The Roaring 20s: The Silicon Valley Bank saga and why Global Banking has learnt no lessons

From startup to shutdown, the events of SVB’s cataclysmic collapse might signal that history does indeed repeat itself

It was poet and failed experimental scientist Percy Shelley who noted that: “history is a cyclical poem written by Time upon the memories of man.” The nods to history repeating itself get old quickly if the failures of the past seem to occur on a weekly basis in real time, but that doesn’t mean we can simply ignore these sentiments. As the financial crises of our lifetime have shown, they always start small but then explode outward with force, volatility and real consequences for everyone from the ordinary banker to the lowly budding student entrepreneur to the casual retail investor. 

Silicon Valley Bank, otherwise known as SVB was, until Friday 10 March 2023, the 16th largest bank in the US. SVB was worth around $200bn before it collapsed in a sudden rush of deposit withdrawals over one weekend, with panic over the economy’s rising rates consuming the minds of the Bank’s executives and its clientele jointly. This led to the intervention of the Federal Deposit Insurance Corporation, the US agency responsible for acting as receiver in post-bank failure situations. The surprising immediacy of the bank’s failure not only sent ripples through the US banking and financial sectors, but also forced regulators to close Signature Bank, which operated out of New York because of what is known as the “contagion effect.” As the name suggests, this is when the failures or disturbances of other financial institutions ripple to affect other entities operating in the same space or the entire system as a whole. 

“SVB’s noteworthy status comes from its location and its borrowers.”

SVB’s noteworthy status comes from its location and its borrowers. As a regional bank, it focused its clientele largely on the Big Tech sector that has traditionally thrived in the Silicon Valley area of San Francisco. Despite the bank having in excess of hundreds of millions of dollars for tech clients, most outside of California up until its collapse wouldn’t have heard of SVB, including myself. As most of us are accustomed to a relatively small banking sector, consisting of oligarchic control by the likes of AIB and Bank of Ireland, the very idea of regional banks, let alone those dedicated to specific sectors, is a completely foreign notion. Its news-grabbing failures can provide us with lessons, but also unfortunate reminders of how fragile certain banking architectures really are.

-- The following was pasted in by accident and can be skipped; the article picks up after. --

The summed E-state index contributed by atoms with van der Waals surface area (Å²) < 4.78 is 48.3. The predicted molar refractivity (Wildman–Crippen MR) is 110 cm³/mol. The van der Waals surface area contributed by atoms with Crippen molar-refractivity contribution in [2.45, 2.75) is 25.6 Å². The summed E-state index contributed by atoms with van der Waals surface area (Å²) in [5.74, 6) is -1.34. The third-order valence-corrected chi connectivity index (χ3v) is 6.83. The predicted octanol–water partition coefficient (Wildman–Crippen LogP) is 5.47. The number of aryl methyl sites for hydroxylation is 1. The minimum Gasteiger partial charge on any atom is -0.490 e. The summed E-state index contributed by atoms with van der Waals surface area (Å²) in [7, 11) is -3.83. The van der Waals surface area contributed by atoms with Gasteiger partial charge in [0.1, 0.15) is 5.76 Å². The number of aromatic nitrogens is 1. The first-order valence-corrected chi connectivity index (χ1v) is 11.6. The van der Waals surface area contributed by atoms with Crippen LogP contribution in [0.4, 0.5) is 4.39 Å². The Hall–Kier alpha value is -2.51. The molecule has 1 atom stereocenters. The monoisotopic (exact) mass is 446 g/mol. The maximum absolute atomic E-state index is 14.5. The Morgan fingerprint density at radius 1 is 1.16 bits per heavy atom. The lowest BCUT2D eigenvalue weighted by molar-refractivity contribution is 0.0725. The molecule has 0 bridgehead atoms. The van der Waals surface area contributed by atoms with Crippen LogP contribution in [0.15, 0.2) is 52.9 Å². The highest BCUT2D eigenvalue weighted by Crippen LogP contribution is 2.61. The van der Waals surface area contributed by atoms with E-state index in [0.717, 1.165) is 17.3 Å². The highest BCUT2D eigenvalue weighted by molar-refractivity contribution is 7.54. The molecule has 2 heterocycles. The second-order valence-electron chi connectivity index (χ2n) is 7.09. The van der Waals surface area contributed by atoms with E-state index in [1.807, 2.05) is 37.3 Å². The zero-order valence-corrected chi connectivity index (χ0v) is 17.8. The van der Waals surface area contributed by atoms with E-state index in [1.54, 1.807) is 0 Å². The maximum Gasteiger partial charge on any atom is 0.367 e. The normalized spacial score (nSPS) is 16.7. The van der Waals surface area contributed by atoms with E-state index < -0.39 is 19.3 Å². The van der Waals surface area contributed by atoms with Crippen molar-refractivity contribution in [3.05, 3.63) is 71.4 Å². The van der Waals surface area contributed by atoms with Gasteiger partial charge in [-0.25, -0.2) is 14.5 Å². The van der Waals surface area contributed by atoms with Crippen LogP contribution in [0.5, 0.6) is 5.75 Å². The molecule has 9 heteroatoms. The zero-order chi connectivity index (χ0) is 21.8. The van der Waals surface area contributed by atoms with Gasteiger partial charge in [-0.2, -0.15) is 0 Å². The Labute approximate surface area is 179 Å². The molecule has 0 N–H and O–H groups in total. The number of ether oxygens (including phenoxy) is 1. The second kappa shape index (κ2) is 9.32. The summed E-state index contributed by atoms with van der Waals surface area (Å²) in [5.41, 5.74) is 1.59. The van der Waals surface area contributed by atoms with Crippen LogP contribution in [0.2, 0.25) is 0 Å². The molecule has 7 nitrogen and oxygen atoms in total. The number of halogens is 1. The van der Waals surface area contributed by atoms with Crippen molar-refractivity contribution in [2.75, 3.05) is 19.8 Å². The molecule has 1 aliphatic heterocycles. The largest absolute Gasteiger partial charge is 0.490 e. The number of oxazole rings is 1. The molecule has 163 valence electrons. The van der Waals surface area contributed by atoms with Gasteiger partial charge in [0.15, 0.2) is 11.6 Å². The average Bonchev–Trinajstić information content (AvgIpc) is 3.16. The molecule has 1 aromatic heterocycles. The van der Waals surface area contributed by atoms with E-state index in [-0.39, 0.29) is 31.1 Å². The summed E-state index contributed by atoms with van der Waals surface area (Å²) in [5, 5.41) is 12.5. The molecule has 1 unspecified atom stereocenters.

In a basic sense, SVB took big risks, hedging millions on long-term US Government bonds  – for those who don’t have the fortunate pleasure of learning about finance (or watching The Big Short), bonds are sums of money you lend to the government, who in turn agree to pay you back, plus interest. These longer-term bonds, some stretching ten years, were bought at a time when the Federal interest rate was flat, yet the Federal Reserve, the US’s Central Bank, kept increasing rates all throughout 2022 to curb growing inflation, thus harming those older bonds whose price (and therefore value) is tied directly to this rate. 

The spike in interest rates, combined with the panic of said rates rising, caused many of SVB’s clients to come knocking, demanding their money be withdrawn. Hedging all your eggs in one basket, in one sense or the other, is never a good idea in banking. The lack of financial variety in its clientele meant depositors were pulling millions and even tens of millions from the bank’s sheets. In one day alone the bank suffered a $41bn bank run. A death knell even for most major banks, and certainly for SVB.